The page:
But the tribe has organized simultaneous efforts on different political and legal fronts in recent years, winning major support from the Brazilian national government, conservation organizations such as Forest Trends, and through a major mapping project with the Amazon Conservation Team and Google Maps that, in rich detail, documented the natural and human history of the land over the years.
Chief Almir, who has received several assassination threats in the past and for a time fled to the United States for his safety, has been one of several Surui leaders trying to win national and international support on environmental issues.
"This finding should greatly help the Surui and, by extension, other indigenous groups in Brazil,'' said Beto Borges, Director of Communities and Markets Programs at Forest Trends. "Not only do the indigenous groups have the ethical right for carbon credits projects on their land and because of their stewardship role over the generations, but this finding now means they have the legal right as well. It's a major step forward.''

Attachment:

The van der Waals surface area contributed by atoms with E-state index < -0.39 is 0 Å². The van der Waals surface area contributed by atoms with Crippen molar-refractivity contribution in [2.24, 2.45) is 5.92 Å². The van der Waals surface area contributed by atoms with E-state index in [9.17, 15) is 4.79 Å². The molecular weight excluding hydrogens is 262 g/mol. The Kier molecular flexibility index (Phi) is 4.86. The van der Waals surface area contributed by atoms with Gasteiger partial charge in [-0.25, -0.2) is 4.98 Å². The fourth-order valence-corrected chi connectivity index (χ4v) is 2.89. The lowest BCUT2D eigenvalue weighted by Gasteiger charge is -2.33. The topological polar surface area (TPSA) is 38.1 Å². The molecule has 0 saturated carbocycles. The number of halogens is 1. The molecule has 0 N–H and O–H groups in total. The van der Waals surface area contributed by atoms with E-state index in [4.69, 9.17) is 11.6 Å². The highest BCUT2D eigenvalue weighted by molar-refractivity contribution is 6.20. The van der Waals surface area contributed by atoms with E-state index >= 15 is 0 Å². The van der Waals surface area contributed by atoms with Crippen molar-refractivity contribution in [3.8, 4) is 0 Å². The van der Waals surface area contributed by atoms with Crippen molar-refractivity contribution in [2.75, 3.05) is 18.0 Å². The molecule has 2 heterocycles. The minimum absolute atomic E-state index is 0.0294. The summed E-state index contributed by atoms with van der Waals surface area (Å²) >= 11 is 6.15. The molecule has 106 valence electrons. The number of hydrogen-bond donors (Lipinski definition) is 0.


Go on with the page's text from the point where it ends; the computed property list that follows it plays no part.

Forest Trends is an international non-profit organization that works to expand the value of forests to society; to promote sustainable forest management and conservation by creating and capturing market values for ecosystem services; to support innovative projects and companies that are developing these new markets; and to enhance the livelihoods of local communities living in and around those forests. We analyze strategic market and policy issues, catalyze connections between forward-looking producers, communities and investors, and develop new financial tools to help markets work for conservation and people.